By: Ryan McCarroll
The year came to a close without a resolution to the highly anticipated “fiscal cliff.” In vintage Washington fashion, a deal was struck at the 13th hour with the Taxpayer Relief Act signed into law on New Year’s Day. The deal left the majority of the Bush era tax breaks intact for individual tax payers making less than $400,000 or $450,000 for households. While the marginal tax rates were left largely unchanged for most Americans, the payroll tax holiday quietly expired without any fanfare. This will be an unwelcome surprise for many consumers receiving their first paycheck of the year and could negatively affect first quarter consumer spending.
The resolution did provide a reasonable amount of clarity regarding taxes for the foreseeable future. Unfortunately, the market outlook will remain at the mercy of Washington for the next several months as the spending and the debt ceiling issues were left for another day. The deal postponed the sequestration cuts until March 1st, near the same time the Treasury is expected to hit the debt ceiling. The debate is shaping up to be very reminiscent of the clash in 2011 when the debt ceiling was last reached and the U.S. was downgraded by S&P.
As mentioned in previous commentaries, business investment and hiring decisions are often precluded with high levels of economic uncertainty. Along those lines of logic, a compromise to curtail the deficit could be a catalyst for some business leaders to come off the sidelines. If a compromise does happen without damaging political posturing, 2013 could be brighter than many expect.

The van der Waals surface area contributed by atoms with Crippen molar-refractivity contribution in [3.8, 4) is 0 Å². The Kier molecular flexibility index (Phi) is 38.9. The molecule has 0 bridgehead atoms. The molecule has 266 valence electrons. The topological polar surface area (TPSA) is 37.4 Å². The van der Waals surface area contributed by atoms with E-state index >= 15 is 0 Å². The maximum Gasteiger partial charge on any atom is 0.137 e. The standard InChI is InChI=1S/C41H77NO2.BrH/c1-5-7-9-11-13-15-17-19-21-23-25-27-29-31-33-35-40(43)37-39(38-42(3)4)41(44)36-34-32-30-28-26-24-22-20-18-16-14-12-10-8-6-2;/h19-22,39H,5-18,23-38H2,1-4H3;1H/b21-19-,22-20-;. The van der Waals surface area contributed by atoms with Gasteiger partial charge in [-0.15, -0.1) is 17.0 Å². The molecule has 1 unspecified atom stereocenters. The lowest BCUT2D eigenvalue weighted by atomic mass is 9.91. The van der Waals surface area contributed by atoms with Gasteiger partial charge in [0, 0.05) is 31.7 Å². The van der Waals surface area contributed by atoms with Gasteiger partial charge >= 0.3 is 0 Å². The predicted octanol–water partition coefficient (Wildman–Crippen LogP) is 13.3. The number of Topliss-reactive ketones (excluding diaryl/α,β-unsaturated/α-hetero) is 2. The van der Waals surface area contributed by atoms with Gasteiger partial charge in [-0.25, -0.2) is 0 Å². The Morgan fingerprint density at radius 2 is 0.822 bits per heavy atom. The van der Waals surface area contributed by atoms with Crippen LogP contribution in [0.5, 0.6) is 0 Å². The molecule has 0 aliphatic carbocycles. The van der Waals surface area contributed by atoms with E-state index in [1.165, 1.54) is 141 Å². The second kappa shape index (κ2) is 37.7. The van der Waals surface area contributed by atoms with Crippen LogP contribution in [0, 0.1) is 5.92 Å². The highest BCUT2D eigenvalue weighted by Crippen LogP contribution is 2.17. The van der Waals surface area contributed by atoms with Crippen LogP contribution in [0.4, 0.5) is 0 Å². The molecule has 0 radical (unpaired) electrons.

The U.S. labor market added 155 thousand non-farm payrolls in December, which brought the total increase during 2012 to 1.84 million. These are modest gains relative to the amount of unemployed Americans, but the gains were reasonably steady throughout 2012. On an encouraging note, both weekly and hourly earnings improved more than expected in December. Year over year improvements to average weekly earnings were 2.04%, perhaps suggesting that businesses have improved their outlook enough to increase pay and expand hours.
Finally the Federal Reserve released its Federal Open Market Committee (FOMC) minutes, which contained interesting language that suggested it expects QE3 to begin winding down by the end of 2013. However, take caution when interpreting this type of language as the Fed also recently changed its rate guidance to “data conditional” in lieu of a set time frame in which it would keep rates near zero. The current interest rate environment and asset purchases will only change insofar as the economic forecasts used by the Fed are correct.